“with all the world” – khruangbin (2019)

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Despite the extreme heat and being caught in the downpour that forced a fairly significant evacuation, I had a really great time this weekend at the Pitchfork Music Festival.  While music festivals are normally not my thing, I usually give Pitchfork a pass.  It feels fairly small to me compared to some of the other music festivals in the area, I get in for free, and I know a bunch of friends and colleagues who attend as well.  Despite the crowds that can accumulate throughout the day in preparation for that day’s headliner, I can break away and explore other options like perusing vendors or finding a quiet spot under a tree.  All in all, it is a very good time.

Whenever the lineup for Pitchfork gets announced, it is a reminder of how uncool I can be when it comes to new, underground, and independent artists.  I usually only know a few names and they are typically the headliners or the acts that play right before. I’ve discussed this before.  It isn’t that I actively avoid new, hip music.  It just takes me a while for it to get on my radar.  I just have other things that take up my time and attention and there is always a bunch of new music coming out.  More and more every year and it is too much to absorb.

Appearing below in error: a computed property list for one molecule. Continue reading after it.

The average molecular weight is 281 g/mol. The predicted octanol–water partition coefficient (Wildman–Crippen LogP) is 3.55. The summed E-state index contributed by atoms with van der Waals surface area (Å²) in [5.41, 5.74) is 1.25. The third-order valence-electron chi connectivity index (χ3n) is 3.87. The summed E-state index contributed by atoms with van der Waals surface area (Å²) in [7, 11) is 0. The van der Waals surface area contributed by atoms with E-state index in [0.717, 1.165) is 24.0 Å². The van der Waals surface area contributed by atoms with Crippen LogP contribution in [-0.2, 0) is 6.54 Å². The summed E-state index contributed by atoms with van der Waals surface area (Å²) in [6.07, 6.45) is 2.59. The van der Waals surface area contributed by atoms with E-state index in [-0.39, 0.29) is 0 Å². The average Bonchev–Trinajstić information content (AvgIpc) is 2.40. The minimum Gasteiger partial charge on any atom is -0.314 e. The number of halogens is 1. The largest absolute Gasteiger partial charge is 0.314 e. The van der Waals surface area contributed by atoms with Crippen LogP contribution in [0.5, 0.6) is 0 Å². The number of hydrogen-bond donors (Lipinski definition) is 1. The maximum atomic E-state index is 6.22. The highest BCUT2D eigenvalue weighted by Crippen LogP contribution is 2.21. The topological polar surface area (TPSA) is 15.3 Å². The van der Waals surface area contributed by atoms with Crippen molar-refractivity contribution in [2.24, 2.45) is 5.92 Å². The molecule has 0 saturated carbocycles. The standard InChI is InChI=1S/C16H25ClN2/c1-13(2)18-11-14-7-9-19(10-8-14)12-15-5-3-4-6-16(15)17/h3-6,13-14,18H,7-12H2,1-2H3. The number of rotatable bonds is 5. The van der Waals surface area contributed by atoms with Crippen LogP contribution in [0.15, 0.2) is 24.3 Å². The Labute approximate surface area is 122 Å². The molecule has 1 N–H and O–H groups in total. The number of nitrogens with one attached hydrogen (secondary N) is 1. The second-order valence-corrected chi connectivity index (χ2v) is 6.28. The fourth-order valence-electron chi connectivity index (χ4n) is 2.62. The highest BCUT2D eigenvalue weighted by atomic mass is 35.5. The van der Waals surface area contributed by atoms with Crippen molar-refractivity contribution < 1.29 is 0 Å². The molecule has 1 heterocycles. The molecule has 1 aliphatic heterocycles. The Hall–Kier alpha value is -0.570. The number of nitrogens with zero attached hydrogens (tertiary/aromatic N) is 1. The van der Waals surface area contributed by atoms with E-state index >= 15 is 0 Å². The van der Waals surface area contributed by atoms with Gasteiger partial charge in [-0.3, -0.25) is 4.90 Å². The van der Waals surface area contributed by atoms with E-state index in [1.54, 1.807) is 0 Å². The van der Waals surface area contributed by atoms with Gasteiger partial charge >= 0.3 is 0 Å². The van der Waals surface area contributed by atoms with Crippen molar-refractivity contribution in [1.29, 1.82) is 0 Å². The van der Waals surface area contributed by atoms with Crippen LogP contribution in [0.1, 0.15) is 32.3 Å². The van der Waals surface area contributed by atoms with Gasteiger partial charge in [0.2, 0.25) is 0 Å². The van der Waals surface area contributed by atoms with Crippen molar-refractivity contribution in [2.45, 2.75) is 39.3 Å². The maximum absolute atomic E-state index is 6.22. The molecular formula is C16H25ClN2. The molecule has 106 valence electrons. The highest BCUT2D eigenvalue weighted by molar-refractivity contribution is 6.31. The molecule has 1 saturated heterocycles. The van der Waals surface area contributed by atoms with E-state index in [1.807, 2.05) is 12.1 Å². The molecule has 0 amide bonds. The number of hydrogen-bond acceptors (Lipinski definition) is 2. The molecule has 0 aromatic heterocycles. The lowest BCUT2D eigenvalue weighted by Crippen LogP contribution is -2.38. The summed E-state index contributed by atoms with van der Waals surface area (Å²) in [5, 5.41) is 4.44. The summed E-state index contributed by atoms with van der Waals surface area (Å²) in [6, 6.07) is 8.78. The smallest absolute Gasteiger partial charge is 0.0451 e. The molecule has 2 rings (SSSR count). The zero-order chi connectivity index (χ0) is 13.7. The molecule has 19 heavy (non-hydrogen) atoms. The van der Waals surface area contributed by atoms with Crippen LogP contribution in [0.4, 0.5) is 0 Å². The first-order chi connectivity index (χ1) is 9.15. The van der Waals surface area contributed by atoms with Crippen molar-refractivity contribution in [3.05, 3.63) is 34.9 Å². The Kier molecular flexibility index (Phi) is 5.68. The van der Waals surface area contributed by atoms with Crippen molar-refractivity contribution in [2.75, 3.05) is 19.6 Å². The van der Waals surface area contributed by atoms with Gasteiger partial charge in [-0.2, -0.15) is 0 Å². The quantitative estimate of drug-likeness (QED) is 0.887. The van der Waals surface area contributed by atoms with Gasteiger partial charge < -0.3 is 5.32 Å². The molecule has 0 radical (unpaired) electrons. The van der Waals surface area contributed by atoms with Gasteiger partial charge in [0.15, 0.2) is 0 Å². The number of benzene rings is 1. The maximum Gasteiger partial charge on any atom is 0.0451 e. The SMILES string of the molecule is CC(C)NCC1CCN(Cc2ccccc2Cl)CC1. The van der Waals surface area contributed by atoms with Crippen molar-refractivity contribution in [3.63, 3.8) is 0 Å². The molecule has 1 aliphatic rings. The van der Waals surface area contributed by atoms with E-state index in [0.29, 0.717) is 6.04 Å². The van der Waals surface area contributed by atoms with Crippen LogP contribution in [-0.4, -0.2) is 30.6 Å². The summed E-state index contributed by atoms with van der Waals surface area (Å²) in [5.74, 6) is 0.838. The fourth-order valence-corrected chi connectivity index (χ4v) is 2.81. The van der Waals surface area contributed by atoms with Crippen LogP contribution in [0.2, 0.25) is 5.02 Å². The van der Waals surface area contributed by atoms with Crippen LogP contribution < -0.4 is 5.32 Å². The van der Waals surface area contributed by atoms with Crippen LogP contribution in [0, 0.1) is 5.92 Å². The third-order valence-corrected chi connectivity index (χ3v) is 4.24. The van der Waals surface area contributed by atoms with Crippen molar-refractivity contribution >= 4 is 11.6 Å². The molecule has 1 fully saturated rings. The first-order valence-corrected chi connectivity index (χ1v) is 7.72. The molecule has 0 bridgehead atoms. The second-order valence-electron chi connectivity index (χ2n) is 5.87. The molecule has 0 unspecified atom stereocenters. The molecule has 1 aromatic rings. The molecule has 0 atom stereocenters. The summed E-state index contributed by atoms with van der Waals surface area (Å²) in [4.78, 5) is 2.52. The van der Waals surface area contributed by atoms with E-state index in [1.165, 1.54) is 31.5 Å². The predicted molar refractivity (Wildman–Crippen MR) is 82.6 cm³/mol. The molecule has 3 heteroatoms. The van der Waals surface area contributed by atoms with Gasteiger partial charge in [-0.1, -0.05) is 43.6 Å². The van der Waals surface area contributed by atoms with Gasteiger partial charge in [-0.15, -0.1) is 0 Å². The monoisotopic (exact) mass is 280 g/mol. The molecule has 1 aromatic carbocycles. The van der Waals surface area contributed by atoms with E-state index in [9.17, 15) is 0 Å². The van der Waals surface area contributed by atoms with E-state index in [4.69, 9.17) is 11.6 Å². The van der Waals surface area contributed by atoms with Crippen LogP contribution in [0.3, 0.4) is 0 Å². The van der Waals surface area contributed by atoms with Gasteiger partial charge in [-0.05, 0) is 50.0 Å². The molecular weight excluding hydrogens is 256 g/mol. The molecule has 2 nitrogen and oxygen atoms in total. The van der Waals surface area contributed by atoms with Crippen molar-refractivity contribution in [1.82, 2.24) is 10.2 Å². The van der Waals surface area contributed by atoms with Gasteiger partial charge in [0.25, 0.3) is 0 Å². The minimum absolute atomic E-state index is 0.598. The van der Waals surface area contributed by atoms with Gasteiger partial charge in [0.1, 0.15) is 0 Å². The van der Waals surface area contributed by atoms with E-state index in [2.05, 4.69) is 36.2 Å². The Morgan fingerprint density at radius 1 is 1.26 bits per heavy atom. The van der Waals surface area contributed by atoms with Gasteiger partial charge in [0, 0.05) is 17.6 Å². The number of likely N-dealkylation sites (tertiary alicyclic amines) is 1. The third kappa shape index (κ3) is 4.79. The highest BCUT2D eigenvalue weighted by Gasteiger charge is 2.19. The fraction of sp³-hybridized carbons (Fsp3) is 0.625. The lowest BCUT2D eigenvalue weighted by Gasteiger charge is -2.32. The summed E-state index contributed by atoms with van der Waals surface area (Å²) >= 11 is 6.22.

So, leading up to Pitchfork, I try to do some homework.  I’ll read recommendations from several music publications and critics, or I might sample some of their tracks on Spotify.  However, if I know I will not have time even for that, I can always just show up and check them out.  Showing up to a performance without any knowledge or preconceptions is an absolutely exciting way to experience an artist for the first time.  And there were plenty of new experiences for me this year.

Unlike previous years I’ve attended Pitchfork, I’ve never gone all three days of the festival.  At most, I go about two because I usually have other things going on and music festivals can be exhausting.  However, since I missed last year’s festival due to a vacation, I was going to make up for it.  I was determined to attend all three days and check out new sounds.